Thank you for highlighting Greyhound retired racers (“Bella’s Firsts” Jan. ’10). One of the reasons I purchase your magazine is because of the variety of breeds represented, including my favorite. I have given forever homes to Picasso and Laika, adopted through Colorado Greyhound Adoption, coloradogreyhoundadoption.org and am thrilled that you would highlight adopting retired racing Greyhounds and have such a positive impact.
Board of Directors
Colorado Greyhound Adoption
DogJoy’s a Hit
I want to thank you for not only founding the best dog mag out there, with the perfect blend of informative and uplifting articles, but also for helping with my holiday shopping this year. My mom is an avid rescuer whose latest baby is a laboratory Beagle named Mack. Her customized copy of DogJoy arrived just before Christmas, complete with Mack’s adorable profile on the cover. Mack deserves the life of luxury he now leads, and Mom deserves the brag book she proudly shows to everyone who walks through the door. Thanks for thrilling the most special lady in my life!
Valley Stream, N.Y.
Reminder of the Mission
As another veteran rescue volunteer, I write to respectfully disagree with Kathy Jasnoch (Letters, Aug. ’09). I admire the intellectual clarity and rigor of the no-kill paradigm, whose title serves as a constant reminder of the mission. There can be only one proper goal of the sheltering system: to return every companion animal to the community, into better circumstances than those from which they came. The goal may never be completely attained, but it means that every effort of every employee and every volunteer can be devoted to that end. It follows that every shelter death must be considered a failure—to be mourned as a lost opportunity, individually analyzed for lessons and prevented in the future.
There’s hope, but we’ll achieve our best results only if we demand an end to senseless bickering over egos and semantics, and forge a synthesis of all the creative approaches into 21st-century best practices.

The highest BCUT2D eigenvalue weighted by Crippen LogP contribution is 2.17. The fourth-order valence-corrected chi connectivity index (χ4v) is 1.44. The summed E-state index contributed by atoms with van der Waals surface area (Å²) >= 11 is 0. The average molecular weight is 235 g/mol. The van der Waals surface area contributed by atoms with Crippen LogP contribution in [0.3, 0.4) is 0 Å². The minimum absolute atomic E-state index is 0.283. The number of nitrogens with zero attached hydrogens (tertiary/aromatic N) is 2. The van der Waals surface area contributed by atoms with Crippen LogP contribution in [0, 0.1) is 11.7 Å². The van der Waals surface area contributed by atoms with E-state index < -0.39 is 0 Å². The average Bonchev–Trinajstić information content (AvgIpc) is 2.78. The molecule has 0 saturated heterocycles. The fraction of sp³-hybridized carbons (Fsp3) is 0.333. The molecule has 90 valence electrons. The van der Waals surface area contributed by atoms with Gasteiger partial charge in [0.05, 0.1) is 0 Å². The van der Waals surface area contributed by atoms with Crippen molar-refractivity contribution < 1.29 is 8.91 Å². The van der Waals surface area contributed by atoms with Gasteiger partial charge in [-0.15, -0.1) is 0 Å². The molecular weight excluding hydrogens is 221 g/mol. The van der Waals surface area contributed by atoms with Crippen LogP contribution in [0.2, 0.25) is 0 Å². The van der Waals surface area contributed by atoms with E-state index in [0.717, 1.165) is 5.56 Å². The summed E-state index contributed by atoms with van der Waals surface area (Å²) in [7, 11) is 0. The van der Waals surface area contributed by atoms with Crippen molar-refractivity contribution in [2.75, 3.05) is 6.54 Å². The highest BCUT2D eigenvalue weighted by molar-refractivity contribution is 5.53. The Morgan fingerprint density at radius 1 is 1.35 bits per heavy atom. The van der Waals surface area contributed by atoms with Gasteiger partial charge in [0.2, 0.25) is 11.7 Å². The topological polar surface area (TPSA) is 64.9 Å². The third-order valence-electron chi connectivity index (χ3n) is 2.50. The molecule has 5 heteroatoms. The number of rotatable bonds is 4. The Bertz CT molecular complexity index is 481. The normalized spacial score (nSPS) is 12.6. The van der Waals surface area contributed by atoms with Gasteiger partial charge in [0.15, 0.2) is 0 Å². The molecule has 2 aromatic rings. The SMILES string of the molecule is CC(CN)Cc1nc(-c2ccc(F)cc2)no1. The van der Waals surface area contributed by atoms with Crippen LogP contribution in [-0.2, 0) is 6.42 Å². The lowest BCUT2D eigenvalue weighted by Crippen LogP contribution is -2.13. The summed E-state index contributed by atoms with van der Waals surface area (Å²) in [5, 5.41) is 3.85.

I’m betting that Ms. Jasnoch will join me in making that call.
Chessie or Boykin?
After reading “A Dog’s Castle” (Jan. ’10), I wondered if the dog called a Chessie was truly a Boykin Spaniel. I am a proud owner of one of these wonderful dogs.
Dogs with Taste
We wanted to tell you that our rescue, Stanley, loves your magazine and can’t wait to get it each time. He reads it cover to cover.
—Tim and Susan Holub
Newton Falls, Ohio
My foster pup, Lilli, just couldn’t contain how much she loved the August ’09 issue. I didn’t catch her “reading” it, like I often catch her “reading” my shoes, her leashes, my daughter’s toys or anything left within “reading” distance, but I did catch this photo of the thoroughly read magazine!
In the small, two- or three-block area where I walk my two-year-old Shar-Pei, Sophie, approximately a half-dozen people have small or toy dogs. Almost without exception, these individuals allow—and sometimes even seem to encourage—their small dogs to behave aggressively towards my dog.
When I first got Sophie, she was very friendly to other dogs she met on her walks, regardless of their size. Now, whenever she sees a small dog, she becomes agitated and starts to growl. It breaks my heart.
I have a theory that people with small dogs find their pets’ aggressive behavior cute, endearing and funny. They believe that because their dogs are small and could never be a threat, it’s okay to allow them to growl, bark, snap and charge at my dog.
But it’s not okay.
It seems a double standard exists in the dog world between those with small-breed dogs and those with larger breeds. The latter must make sure their dogs are never aggressive to other dogs, but the former may give their dogs free rein.
Readers: Do you agree or disagree? Sound off on the Bark blog!